Pendulum Choir is an original choral piece for 9 A Cappella voices and 18 hydraulic jacks. The choir is constituted by a living and sonorous body. This body expresses itself through various physical states. Its plasticity varies according to its sound. It varies between abstract sounds, repetitive sounds and lyrical or narrative sounds. The singers’ bodies and their voices play with and against gravity. They touch and avoid each other, creating subtle vocal polyphonies. Or, supported by electronic sounds, they break their cohesion and explode in a lyrical flight or bend in an obsessive and dark ritual. The organ travels from life to death in a robotic allegory where technological complexity and the lyricism of moving bodies combine in a work with Promethean accents.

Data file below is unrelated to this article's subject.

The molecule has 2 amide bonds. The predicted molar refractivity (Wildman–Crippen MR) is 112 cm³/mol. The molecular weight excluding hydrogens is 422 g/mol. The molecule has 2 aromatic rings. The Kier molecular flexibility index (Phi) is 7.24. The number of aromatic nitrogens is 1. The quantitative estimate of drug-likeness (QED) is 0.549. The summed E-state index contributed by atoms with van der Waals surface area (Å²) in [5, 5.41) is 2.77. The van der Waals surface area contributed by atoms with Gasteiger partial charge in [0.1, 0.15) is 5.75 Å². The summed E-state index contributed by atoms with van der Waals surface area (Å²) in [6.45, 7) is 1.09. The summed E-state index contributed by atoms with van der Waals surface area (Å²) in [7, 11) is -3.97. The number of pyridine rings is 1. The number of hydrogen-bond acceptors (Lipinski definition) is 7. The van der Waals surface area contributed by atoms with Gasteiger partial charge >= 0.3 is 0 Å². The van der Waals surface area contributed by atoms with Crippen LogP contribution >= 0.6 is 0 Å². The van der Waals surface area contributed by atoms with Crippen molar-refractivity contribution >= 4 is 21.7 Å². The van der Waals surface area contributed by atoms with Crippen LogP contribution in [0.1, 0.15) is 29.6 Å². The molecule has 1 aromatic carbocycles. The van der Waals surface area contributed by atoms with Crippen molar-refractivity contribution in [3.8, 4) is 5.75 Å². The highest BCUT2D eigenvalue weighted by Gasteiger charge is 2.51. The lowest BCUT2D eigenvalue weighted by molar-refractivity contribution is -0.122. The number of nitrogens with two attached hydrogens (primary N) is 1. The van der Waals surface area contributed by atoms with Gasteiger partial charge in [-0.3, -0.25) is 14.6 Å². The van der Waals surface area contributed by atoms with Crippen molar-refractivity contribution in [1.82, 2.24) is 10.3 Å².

Lesson Nº 1 + The Ascension